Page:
I would not like to see DiskShield intergrated into CFP3. I would prefer DiskShield as a standalone product. Personally, I prefer the firewall to just handle communication in and out of the computer with Defense+ (hips) being handled by a seperate HIPS application.


Good day!

This could sound weird to some people, but I write it anyways:

The firewall is smart now, but it can be smarter. The improved firewall should come with more artificial intelligence and should use it in this kind of manner in combination with COMODO SANDBOX:

  • The firewall should detect if someone is making a wrong decission (read: wrong choices about allowing some dangerous activity) the firewall should activate automatically the sandbox feature for you so there is no effect of the bad decission.

  • The firewall should virtualize browsersessions for you. If you open your browser cfp should ask you if you want to virtualize the browsersession. And if you want the virtualize session to end, you can simply turn of the feature.

Okey, Have a nice day!!


I actually like these ideas. I dislike bloatware as anyone else, but as long as everything can be opted in or out, it’s okay. (However opting out shouldn’t mean that the feature’s installed and disabled, but that it isn’t installed in the first place --just like Defense+ was made in the end.) Because CFP on one hand and CDS on the other can be used together, but if they can interact they can be more powerful. The ideas posted here need that CDS be integrated with the “CFP” suite, at least optionally (the firewall could always be installed without any added feature for people like Graham) .

The bit by Triple X about artificial intelligence would be of course interesting, but I don’t know if it’s feasible as he puts it… Knowing if a program is malicious in advance is what AVs (try to) do, so it wouldn’t be nothing new and this “intelligence” would be limited just like any other anti-virus/malware is. Even if Comodo came up with an innovation in this field, it would still be AV technology. (Well maybe CFP could take advantage of the fact that its firewall’s monitoring traffic by giving the option to virtualize if a connection request is detected? The user could say, “nah it’s okay”, or “hey this wasn’t supposed to connect it’s just a little game”. Or since Defense+ is monitoring processes too, maybe switching to virtualization could be the ever-present third option besides allow and block, at Defense+ popups. Or both Firewall and D+ popups…)

As for using CDS or a sandbox, I don’t really know the low-level details… But I think that for these ideas a sandbox would always be equally or more practical–so I’m talking about usability, not security. For example, CFP giving you the option to switch to full disk shield mode (perhaps the moment to do so would be chosen intelligently by CFP?) would be great; but CFP giving you the option to switch to a sandbox that’s kept after shutdown and doesn’t need reboot would be even better I guess. The malicious nature of a trojan horse needn’t be (usually is not) noticeable the moment after the installation; if you monitor an installed program inside a sandbox you’re able to look for medium-term suspicious symptoms. Perhaps the fact that CDS is in beta but made yet, whereas Comodo’s sandbox is a project, is a factor in choosing the first instead of the second to integrate into CFP now? ;D

As for sandboxing the browsers (and maybe other programs) by default it’s a good idea, but I guess this doesn’t necessarily call for interaction with CFP. I think the paid version of Sandboxie already has this feature on its own. (Myself, I don’t understand the people who get into the trouble of sandboxing their browser when they’re running it from an admin account in the first place… :stuck_out_tongue: But hey everyone’s entitled to his actions.)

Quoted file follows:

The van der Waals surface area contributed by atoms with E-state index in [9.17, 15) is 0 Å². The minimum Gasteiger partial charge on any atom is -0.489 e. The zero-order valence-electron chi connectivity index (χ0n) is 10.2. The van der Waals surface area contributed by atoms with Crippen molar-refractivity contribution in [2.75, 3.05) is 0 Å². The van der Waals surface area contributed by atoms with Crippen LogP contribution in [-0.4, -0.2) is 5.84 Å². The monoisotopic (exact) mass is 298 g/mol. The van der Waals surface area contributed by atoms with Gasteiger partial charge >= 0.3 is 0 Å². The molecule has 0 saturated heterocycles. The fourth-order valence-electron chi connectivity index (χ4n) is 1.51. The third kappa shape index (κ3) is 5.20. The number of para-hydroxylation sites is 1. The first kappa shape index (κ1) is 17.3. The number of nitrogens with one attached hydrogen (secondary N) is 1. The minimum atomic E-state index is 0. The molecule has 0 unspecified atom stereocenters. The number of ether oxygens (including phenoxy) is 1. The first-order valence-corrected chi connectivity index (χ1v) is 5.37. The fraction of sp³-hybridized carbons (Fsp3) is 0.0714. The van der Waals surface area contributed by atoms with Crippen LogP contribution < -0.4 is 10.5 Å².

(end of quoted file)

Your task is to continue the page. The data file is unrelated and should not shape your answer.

For technically minded users it’s great having the Diskshield functionality integrated into CFP.However for many users this could well cause confusion and I’d expect to see a large number of forum posts with people concerned about ‘missing’ downloads and documents etc.I hope that there are clear instructions and visible notifications when users are in a virtualized state in order to minimize this.

I can imagine a scenario where Joe Bloggs has DS enabled and is working on a presentation for the office.He spends a few hours grafting on it,saves it to ‘My Documents’ then switches off,intending to print it off the next day,imagine his reaction when upon his next session all traces of it have vanished. (:SAD)

Or maybe to slim it down, you can CFP when it asks for a file to treat as a “virtualized component” ran in this controlled environment, like a sandbox, but more thorough.

My 2 pence…

I think Diskshield Technology at least could be integreated into cpf3 / Comodo Internet Security for instances of virus recovery. Like Diskshield permanently running the system in virtual so that the system can be rolled back to prior virus infection. >> Like system restore but uninfectable. So this sort of technology would be built in but with also the option to run Full Diskshield separately or as previously mentioned, varying degrees of virtualization.

Hope that makes sense.

Yes I see what your saying. The problem is however, when a system shuts down virtual layers are destroyed, there has to be some way to keep saving that session, while at the same time completely and safely shutting the computer down. Saving the session to RAM is no good, because the RAM will reset, you can save the session to the hard drive, but then COMODO will have to modify core windows settings to have windows boot from that file, but windows won’t even be able to recognize it.